The death of a family pet is an event that brings with it a special sorrow. Making this mournful period even more stressful is that fact that the owner is immediately faced with the decision of what to do with the remains of the loyal friend. While a pet cemetery can be a viable option, costs can range from $500 with a simple plastic casket and stone marker or more elaborate burial packages of $2000 or more, which may not be within the budget of most pet owners. A veterinarian’s office can dispose of the remains for a nominal cost but such a choice may seem cold hearted. For most people, a simple backyard burial or cremation remain the only viable alternatives, but which one is the best choice?
PROS – Given the necessity to quickly provide a final resting place for a treasured pet, burial on or near the owner’s property is the most popular choice made by pet owners.
Not only is this method relatively inexpensive, but it can also provide the grieving owner with comforting closure in knowing that the pet has received a final resting place near their home. The addition of a memorial stone, engraved marker, or wind chime on or near the pet’s grave adds a lasting remembrance and memorial to the beloved pet.
CONS – Unless you live in a rural area, local city laws and/or home associations may limit or even bar pet burials on an owner’s property. Even if burial is allowed, special care must be taken, not only to prepare a hole deep enough to discourage scavengers, but also in cases of large pets, to use a proper container so as to prevent a depression in the grave once decomposition begins.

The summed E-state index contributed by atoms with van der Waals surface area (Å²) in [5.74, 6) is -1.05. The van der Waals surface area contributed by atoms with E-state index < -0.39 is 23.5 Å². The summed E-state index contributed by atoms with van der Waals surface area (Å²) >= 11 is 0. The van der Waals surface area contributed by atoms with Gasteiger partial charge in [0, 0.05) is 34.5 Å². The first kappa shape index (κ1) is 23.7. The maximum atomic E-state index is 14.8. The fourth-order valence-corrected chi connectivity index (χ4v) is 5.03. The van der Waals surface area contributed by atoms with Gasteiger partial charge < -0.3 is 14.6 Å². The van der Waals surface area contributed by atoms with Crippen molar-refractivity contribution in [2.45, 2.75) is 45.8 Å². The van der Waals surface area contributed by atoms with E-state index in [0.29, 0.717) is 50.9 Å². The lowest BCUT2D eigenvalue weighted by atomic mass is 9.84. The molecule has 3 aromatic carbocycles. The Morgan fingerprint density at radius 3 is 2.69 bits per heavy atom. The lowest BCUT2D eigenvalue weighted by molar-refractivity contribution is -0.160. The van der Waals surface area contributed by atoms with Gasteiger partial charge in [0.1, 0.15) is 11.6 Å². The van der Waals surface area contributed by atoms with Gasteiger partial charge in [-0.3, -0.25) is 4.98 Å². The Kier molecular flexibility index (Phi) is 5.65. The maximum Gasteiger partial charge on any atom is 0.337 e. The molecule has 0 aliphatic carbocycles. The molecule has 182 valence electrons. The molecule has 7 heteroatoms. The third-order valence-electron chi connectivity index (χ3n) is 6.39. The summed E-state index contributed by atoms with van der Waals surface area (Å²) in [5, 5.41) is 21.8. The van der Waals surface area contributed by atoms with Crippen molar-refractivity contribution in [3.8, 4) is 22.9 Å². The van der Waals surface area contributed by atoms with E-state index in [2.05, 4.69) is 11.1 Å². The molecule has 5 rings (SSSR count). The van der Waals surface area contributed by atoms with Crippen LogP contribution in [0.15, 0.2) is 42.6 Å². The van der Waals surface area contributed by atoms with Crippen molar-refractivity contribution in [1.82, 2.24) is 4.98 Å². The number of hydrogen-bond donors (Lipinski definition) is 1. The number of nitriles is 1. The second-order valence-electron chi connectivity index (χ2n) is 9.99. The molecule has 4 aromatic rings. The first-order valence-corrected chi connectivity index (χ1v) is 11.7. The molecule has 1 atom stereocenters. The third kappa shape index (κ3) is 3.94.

PROS – When the cremation option is chosen, the grieving owner is spared the grief of handling the remains, checking the local laws regarding pet burial, and digging the plot. (This would be a particular advantage during the winter months.) Most veterinarians will be able to either handle the cremations themselves or make arrangements to have the procedure performed elsewhere. The ashes can either be kept in an urn next to a framed picture of the beloved pet or scattered in a yard that the animal loved to play in. If so desired, a small portion of the ashes can even be put into a tasteful piece of memorial cremation jewelry.
CONS – Depending on the size of the animal, the costs of “Private” pet cremation (one pet only, rather than communal) may range from $75.00 to $400.00, depending on the size of the animal. Some crematories may charge extra fees for services performed after hours and on weekends. There may also be some laws in the owner’s town that may limit the scattering of the ashes.
The choice between a yard burial and cremation is not an easy one for a pet owner to make. While the factors of cost and convenience should be considered, ultimately it will be the heart of the pet owner which will decide upon the final resting place for their lost companion.